Rule of Law, Development and Human Capabilities
J. Robert Subrick
James Madison University
Peter J. Boettke
George Mason University - Department of Economics
Supreme Court Economic Review, pp. 109-126, Fall 2002
This paper examines the impact of the rule of law on human capabilities. Amartya Sen has argued and provided evidence that improvements in economic development do not necessarily lead to human capabilities. Human capabilities are defined as non-monetary factors that improve well-being such as life expectancy, infant mortality, malnutrition, environmental factors, and education. We estimate the impact of the rule of law on human capabilities by using an instrumental variables approach. We instrument the level of development with an index for the rule of law. There is little theoretical reason to expect the rule of law to directly impact human capabilities. We then use the predicted values of development to determine if the economic development is positively correlated with human capabilities. We find that there is a positive relationship between and most measures of human capabilities. We find no such relationship when examining environmental factors that is likely the result of the small number of observations.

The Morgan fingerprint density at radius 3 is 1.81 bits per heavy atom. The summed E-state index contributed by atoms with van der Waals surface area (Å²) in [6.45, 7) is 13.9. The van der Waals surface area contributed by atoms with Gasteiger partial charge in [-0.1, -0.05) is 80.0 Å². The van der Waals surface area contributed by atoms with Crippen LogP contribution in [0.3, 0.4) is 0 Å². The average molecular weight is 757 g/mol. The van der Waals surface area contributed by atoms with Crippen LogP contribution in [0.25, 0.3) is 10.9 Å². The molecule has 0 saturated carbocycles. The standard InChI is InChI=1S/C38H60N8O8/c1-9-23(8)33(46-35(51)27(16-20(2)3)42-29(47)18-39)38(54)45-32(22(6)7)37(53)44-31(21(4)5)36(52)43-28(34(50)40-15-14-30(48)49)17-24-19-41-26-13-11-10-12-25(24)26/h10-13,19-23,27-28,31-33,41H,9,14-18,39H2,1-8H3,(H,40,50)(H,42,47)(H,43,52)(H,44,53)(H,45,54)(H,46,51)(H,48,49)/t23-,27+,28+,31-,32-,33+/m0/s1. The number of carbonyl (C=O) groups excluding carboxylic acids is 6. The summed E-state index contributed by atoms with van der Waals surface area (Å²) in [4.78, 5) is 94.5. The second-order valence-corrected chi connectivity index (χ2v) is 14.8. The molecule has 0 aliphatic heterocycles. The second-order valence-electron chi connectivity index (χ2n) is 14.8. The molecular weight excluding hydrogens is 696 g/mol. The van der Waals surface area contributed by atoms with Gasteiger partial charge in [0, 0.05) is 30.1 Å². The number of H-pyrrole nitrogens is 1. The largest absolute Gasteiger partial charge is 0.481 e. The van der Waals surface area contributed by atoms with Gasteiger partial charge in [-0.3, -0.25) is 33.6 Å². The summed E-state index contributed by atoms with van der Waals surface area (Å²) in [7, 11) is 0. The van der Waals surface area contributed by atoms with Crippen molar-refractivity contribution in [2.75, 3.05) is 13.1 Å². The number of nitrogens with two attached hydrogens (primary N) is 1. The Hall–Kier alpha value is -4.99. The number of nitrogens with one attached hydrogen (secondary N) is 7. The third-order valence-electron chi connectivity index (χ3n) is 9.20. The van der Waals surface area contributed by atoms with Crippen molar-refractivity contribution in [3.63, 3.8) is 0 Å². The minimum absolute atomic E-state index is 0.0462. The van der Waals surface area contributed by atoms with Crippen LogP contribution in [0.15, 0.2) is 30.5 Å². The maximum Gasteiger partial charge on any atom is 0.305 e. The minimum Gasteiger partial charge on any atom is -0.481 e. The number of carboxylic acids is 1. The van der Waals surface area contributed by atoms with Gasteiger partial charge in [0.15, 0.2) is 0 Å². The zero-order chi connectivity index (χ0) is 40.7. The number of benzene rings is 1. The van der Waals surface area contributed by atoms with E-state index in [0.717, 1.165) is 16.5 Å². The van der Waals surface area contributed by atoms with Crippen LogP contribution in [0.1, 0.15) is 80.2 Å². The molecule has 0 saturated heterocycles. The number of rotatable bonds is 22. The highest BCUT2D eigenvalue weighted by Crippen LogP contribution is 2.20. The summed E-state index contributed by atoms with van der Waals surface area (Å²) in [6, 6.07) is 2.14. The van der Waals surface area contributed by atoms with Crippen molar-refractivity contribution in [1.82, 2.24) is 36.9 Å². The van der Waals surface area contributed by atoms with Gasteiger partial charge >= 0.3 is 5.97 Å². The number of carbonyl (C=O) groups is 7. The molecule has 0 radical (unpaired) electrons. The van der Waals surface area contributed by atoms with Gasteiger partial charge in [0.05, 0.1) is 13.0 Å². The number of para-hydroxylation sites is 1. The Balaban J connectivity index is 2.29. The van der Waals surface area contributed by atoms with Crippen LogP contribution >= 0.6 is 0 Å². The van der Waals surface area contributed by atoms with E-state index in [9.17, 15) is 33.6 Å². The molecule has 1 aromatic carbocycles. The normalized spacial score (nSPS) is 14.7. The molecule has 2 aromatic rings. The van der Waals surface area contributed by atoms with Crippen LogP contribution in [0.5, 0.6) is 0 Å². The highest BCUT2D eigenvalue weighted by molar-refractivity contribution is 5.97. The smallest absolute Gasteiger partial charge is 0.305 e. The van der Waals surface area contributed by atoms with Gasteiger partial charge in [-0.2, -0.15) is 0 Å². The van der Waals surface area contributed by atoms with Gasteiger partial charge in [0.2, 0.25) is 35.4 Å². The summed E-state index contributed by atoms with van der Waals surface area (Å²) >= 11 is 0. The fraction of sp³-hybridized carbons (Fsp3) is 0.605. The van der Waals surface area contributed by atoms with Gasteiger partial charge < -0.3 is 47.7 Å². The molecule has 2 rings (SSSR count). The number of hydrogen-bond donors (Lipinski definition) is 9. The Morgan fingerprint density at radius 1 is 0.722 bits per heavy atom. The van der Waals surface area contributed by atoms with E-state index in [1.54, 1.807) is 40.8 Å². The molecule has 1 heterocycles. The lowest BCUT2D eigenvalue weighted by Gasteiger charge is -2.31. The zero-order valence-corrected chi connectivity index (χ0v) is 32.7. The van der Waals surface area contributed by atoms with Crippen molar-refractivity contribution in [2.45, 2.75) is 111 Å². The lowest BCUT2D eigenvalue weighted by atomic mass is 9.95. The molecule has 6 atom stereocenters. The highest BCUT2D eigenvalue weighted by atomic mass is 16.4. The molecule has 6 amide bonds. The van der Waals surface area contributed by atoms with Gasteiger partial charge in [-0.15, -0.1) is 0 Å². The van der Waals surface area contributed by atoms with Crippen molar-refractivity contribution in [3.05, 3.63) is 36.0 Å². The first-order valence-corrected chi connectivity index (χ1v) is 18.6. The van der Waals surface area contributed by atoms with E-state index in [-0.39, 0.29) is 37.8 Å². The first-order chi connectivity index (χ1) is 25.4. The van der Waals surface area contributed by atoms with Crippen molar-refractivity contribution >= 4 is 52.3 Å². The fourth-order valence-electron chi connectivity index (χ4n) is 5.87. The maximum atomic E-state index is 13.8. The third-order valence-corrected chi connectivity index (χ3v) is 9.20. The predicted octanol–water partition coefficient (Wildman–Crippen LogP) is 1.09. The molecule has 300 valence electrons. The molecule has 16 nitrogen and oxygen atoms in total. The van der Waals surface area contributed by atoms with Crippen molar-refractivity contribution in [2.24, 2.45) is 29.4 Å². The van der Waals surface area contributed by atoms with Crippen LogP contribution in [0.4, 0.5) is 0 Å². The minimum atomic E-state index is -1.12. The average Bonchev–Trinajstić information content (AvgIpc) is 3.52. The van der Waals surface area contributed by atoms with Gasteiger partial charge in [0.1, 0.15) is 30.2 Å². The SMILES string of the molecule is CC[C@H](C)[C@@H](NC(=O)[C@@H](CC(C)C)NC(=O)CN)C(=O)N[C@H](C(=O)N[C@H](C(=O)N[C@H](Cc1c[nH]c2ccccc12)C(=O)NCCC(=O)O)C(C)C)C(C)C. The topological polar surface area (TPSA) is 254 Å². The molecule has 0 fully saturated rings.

Number of Pages in PDF File: 18
JEL Classification: B53, O15, O43,Accepted Paper Series
Date posted: January 18, 2010
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